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Remembering The Udall, Kan., Tornado of 1955

NOAA News, 5-23-05

May 25, 2005, marks the 50 th anniversary of the deadliest tornado to ever hit the state of Kansas. The small town of Udall, Kan. - about 35 miles south-southeast of Wichita in Cowley County - was nearly wiped from the face of the earth by what was later determined to have been an F5 tornado with winds of 300 mph and higher.

Since tornado records have been kept, the 80 deaths associated with the Udall tornado make it the 23 rd deadliest tornado to occur in the United States. Adding 35 deaths caused by the storm that moved from Texas into Oklahoma and Kansas, ties the Udall tornado with the Flint, Mich., tornado of June 8, 1953, as the ninth deadliest event in the United States with 115 lives lost. The deadliest tornado outbreak in the U.S. was the March 18, 1925, Tri-State tornado that struck parts of Missouri, Illinois and Indiana, killing 695.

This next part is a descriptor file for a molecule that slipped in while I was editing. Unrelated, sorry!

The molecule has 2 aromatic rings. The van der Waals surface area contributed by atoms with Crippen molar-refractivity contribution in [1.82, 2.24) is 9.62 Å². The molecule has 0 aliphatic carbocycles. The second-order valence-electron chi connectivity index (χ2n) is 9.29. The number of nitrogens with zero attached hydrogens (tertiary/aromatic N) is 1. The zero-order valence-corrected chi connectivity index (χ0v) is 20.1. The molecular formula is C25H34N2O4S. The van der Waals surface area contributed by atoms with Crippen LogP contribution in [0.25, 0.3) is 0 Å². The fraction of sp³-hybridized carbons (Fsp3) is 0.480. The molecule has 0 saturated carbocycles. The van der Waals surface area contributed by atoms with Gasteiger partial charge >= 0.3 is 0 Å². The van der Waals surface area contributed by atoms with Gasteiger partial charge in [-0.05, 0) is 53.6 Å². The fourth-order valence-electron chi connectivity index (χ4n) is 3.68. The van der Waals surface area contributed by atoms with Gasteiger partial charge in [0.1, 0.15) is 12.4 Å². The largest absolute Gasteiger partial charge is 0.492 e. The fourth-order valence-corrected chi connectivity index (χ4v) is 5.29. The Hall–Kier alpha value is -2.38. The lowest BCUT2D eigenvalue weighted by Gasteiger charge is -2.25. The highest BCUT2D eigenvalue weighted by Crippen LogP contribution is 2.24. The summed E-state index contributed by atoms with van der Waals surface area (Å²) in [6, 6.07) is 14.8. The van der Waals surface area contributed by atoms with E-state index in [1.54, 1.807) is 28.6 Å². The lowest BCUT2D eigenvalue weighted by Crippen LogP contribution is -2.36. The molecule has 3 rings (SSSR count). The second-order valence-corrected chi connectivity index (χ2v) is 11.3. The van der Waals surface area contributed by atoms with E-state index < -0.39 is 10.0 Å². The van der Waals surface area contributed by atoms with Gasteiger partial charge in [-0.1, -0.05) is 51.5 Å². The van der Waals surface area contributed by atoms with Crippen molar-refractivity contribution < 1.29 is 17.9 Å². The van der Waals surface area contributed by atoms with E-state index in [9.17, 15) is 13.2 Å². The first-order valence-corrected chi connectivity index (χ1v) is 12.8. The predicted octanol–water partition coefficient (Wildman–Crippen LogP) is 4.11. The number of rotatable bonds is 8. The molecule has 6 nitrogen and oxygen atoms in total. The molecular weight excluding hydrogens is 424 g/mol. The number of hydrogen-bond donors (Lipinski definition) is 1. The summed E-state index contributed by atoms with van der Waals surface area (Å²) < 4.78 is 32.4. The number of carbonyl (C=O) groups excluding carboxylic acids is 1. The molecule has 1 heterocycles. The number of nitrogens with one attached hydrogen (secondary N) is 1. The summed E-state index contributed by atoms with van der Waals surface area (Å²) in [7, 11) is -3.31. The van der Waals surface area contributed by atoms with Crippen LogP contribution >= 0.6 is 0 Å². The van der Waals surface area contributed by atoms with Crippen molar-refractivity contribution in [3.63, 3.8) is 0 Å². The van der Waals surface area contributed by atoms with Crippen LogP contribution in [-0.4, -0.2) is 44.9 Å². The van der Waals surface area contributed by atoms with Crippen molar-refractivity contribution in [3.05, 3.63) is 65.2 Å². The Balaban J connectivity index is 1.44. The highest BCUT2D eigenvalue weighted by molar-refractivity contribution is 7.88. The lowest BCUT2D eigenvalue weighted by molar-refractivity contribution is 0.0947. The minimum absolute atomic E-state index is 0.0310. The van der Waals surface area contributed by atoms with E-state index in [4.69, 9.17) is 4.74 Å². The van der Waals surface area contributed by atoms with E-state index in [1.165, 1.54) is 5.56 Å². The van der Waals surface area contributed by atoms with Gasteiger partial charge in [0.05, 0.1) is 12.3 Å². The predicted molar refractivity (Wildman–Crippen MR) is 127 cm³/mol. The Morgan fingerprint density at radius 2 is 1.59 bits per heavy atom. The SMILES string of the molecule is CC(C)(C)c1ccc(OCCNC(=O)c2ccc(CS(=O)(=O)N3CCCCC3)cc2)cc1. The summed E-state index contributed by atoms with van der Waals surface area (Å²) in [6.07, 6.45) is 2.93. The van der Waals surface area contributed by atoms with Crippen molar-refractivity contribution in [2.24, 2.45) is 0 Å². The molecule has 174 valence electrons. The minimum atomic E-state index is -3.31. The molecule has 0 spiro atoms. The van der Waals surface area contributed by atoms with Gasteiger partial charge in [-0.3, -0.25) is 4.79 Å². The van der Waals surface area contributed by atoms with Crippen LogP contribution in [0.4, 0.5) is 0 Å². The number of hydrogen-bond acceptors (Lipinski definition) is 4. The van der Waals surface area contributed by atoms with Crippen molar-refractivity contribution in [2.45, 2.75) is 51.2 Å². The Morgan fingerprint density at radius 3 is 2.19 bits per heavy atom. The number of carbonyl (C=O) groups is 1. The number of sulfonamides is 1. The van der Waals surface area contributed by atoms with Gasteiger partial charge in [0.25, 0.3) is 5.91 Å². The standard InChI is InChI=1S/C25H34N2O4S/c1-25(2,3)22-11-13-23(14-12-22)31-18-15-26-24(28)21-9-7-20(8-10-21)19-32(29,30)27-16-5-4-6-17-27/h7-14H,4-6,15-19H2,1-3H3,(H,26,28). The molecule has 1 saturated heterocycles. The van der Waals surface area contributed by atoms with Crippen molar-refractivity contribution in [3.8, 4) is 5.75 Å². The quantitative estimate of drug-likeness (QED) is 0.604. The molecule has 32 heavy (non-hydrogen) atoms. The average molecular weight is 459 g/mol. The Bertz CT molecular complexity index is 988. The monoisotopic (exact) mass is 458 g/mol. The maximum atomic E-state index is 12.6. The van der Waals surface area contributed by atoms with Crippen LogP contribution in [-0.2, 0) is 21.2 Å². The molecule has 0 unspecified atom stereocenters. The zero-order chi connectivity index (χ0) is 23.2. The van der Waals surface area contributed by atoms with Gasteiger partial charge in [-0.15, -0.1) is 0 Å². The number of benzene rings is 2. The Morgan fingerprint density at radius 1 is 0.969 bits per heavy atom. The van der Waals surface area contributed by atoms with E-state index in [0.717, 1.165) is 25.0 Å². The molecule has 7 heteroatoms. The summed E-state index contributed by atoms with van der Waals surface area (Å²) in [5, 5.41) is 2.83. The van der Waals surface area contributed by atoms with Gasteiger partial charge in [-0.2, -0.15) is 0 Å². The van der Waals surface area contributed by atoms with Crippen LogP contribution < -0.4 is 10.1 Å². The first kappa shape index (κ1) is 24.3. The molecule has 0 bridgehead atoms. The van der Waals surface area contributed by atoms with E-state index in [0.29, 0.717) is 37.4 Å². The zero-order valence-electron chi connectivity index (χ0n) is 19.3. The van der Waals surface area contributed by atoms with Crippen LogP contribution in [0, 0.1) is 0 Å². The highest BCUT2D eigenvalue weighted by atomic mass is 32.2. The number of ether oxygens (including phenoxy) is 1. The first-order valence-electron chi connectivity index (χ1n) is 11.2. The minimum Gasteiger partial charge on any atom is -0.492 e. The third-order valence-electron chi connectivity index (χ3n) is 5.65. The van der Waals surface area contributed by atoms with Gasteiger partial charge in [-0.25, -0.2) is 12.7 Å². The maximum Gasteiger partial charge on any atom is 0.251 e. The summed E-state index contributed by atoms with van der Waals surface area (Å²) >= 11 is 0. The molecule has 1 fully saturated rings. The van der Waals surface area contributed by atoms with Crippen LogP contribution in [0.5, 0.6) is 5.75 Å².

http://www.nws.noaa.gov/pa/fstories/2005/0...s25may2005a.php
 
John Diel gives a presentation and has accumulated alot of info on this subject. It seems very interesting. Maybe someday youll get a chance to see his presntation at a workshop.
 
Please see:

www.cyberlodg.com/mattdennis/ktc/udall2photos.htm
www.kansas.com/mld/kansas/11731045.htm
www.tornadochaser.com/UDALL/track.htm
www.tornadochaser.com/UDALL/reports.htm

I have seen a lot of damage areas of strong tornadoes. Udall is at least as bad as any of them. Automobiles in the 1950's were steel beasts. I have never seen multiple cars stripped down to the chassis and one car broken in two in any other tornado.

Note the photo of the fallen water tower. I am told people drowned in their basements.
 
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